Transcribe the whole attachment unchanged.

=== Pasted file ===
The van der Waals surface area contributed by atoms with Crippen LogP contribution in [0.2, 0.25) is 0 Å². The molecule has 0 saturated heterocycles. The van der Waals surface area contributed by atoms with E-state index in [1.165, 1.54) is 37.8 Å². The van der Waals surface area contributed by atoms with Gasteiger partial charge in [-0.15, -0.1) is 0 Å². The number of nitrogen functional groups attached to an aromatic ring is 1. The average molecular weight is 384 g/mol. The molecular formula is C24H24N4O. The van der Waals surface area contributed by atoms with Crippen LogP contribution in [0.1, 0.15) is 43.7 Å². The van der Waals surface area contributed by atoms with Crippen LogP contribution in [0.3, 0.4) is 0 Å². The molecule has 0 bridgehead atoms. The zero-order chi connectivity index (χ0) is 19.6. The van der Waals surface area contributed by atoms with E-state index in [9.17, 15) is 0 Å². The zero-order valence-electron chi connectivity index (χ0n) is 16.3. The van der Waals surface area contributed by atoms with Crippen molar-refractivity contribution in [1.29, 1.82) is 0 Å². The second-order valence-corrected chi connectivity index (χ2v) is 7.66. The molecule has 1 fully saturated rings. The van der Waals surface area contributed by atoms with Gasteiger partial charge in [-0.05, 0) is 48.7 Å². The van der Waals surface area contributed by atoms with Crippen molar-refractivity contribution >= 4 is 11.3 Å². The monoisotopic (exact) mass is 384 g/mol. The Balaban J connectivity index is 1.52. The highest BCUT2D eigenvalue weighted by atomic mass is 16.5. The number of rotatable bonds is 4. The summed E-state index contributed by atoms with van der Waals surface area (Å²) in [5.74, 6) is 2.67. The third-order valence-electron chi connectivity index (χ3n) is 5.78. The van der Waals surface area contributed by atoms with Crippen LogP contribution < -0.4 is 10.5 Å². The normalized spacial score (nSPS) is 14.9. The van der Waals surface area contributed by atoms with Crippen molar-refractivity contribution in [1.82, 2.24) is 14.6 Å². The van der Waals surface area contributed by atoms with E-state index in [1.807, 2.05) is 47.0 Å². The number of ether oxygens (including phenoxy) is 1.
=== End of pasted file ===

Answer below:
The van der Waals surface area contributed by atoms with Crippen LogP contribution in [0.2, 0.25) is 0 Å². The molecule has 0 saturated heterocycles. The van der Waals surface area contributed by atoms with E-state index in [1.165, 1.54) is 37.8 Å². The van der Waals surface area contributed by atoms with Gasteiger partial charge in [-0.15, -0.1) is 0 Å². The number of nitrogen functional groups attached to an aromatic ring is 1. The average molecular weight is 384 g/mol. The molecular formula is C24H24N4O. The van der Waals surface area contributed by atoms with Crippen LogP contribution in [0.1, 0.15) is 43.7 Å². The van der Waals surface area contributed by atoms with Crippen LogP contribution in [0.3, 0.4) is 0 Å². The molecule has 0 bridgehead atoms. The zero-order chi connectivity index (χ0) is 19.6. The van der Waals surface area contributed by atoms with E-state index in [9.17, 15) is 0 Å². The zero-order valence-electron chi connectivity index (χ0n) is 16.3. The van der Waals surface area contributed by atoms with Crippen molar-refractivity contribution in [1.29, 1.82) is 0 Å². The second-order valence-corrected chi connectivity index (χ2v) is 7.66. The molecule has 1 fully saturated rings. The van der Waals surface area contributed by atoms with Gasteiger partial charge in [-0.05, 0) is 48.7 Å². The van der Waals surface area contributed by atoms with Crippen molar-refractivity contribution >= 4 is 11.3 Å². The monoisotopic (exact) mass is 384 g/mol. The Balaban J connectivity index is 1.52. The highest BCUT2D eigenvalue weighted by atomic mass is 16.5. The number of rotatable bonds is 4. The summed E-state index contributed by atoms with van der Waals surface area (Å²) in [5.74, 6) is 2.67. The third-order valence-electron chi connectivity index (χ3n) is 5.78. The van der Waals surface area contributed by atoms with Crippen LogP contribution < -0.4 is 10.5 Å². The normalized spacial score (nSPS) is 14.9. The van der Waals surface area contributed by atoms with Crippen molar-refractivity contribution in [1.82, 2.24) is 14.6 Å². The van der Waals surface area contributed by atoms with E-state index in [1.807, 2.05) is 47.0 Å². The number of ether oxygens (including phenoxy) is 1.